Hildegard of Bingen, the 12th century’s strongest female voice, saint and Doctor of the Church, knew her herbs and also her gems. In her medical and scientific books, she wrote about how to use them to treat women’s health issues.

You might think Hildegard’s knowledge of women’s sexuality was limited since she was a monastic. Oddly enough, Hildegard had a lot to say about women’s sexuality, even to the point of writing the first description of the female orgasm. Yes, you can Google it!

In the 12th century, monastic medicine was the primary form of health care. Women sought consultation for their ailments, and with Hildegard, found a concern for the whole person more than the illness. With a holistic approach, Hildegard treated patients by advocating a balanced diet, lifestyle changes and herbal remedies. Of course, she prayed, too.

In her medical book Causes and Cures, she prescribed an herb-infused oil to encourage a late period.

A young girl whose menstrual periods fail to come at the right time should put roses, and one-sixth as much white dock, in oil, and vigorously and often rub her groin, navel, and hips with that oil. The menses will be moved and loosened.”

From conception to birth, Hildegard offered advice based on her observations and knowledge of the women she treated.

She predicted the personality of children conceived under certain weather conditions.

There are also persons who were conceived by the waning moon and under the turbulence of changing air currents. Some of them are always sad and have a restless character.”

Interestingly, she neglected to offer advice on the most auspicious times to conceive!

Her advice for protection during childbirth in her scientific book Physica shows that Hildegard believed in the healing properties of stones:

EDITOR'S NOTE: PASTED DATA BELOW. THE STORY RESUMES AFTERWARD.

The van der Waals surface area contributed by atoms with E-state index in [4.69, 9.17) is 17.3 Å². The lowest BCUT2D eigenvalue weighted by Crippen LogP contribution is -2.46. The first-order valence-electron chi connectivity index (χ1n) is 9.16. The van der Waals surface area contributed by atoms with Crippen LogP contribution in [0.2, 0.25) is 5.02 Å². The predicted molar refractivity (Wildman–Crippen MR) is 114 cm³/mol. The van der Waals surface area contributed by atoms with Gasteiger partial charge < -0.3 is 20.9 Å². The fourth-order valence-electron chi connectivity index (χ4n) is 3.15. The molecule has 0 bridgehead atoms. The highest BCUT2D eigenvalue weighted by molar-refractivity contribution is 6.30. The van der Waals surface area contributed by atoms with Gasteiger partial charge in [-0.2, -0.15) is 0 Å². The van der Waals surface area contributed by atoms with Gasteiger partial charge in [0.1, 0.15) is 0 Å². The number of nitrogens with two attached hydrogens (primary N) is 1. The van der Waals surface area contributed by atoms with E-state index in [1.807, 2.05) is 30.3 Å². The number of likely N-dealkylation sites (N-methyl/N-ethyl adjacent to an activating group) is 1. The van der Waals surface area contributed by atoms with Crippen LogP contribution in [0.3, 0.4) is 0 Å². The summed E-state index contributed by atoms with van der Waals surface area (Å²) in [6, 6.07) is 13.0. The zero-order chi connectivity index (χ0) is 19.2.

When a woman brings forth an infant from the time she gives birth through all the days of its infancy, she should keep a jasper in her hand. Malign spirits of the air will be much less able to harm her or the child.”

Hildegard doesn’t mention hot flashes. She wouldn’t have had access to North American black cohosh, although she was familiar with St. John’s wort, which she thought was good only for animal fodder.

Concerning menopause, Hildegard wrote:

The menses cease in women from the fiftieth year and sometimes in certain ones from the sixtieth when the uterus begins to be enfolded and to contract, so that they are no longer able to conceive.”

Today there is a resurgence of interest in Hildegard’s medicine. New studies are showing that some of her herbal remedies are sound medicine.

The sisters at the Monastery of St. Gertrude in Idaho write about Hildegard’s use of specific herbs at

Giveaway! Joyce is offering an autographed copy of her young adult novel, Feathers and Trumpets: A Story of Hildegard of Bingen, to a Friend for the Ride reader. For a chance to win, please enter a comment (at the very bottom of the post) by June 2 saying that you’d like to be the winner. Thanks, Joyce!

Joy Reading from Hildegarde

Joyce Ray’s debut early YA novel, Feathers and Trumpets, A Story of Hildegard of Bingen (Apprentice Shop Books, March, 2014), is an intriguing look at this dynamic woman of the Middle Ages.

Along with Andrea Murphy and other contributors, Joyce co-authored a new title in the America’s Notable Women Series – Women of the Pine Tree State, 25 Maine Women You Should Know. Her work-in-progress is a result of her research in Nepal last summer.

Joyce is a graduate of the Vermont College of Fine Arts’ Writing for Children and Young Adults Program. She lives in Maine and New Hampshire, writes poetry, leads workshops, and reviews books on her blog Musings at  Joy‘s author website is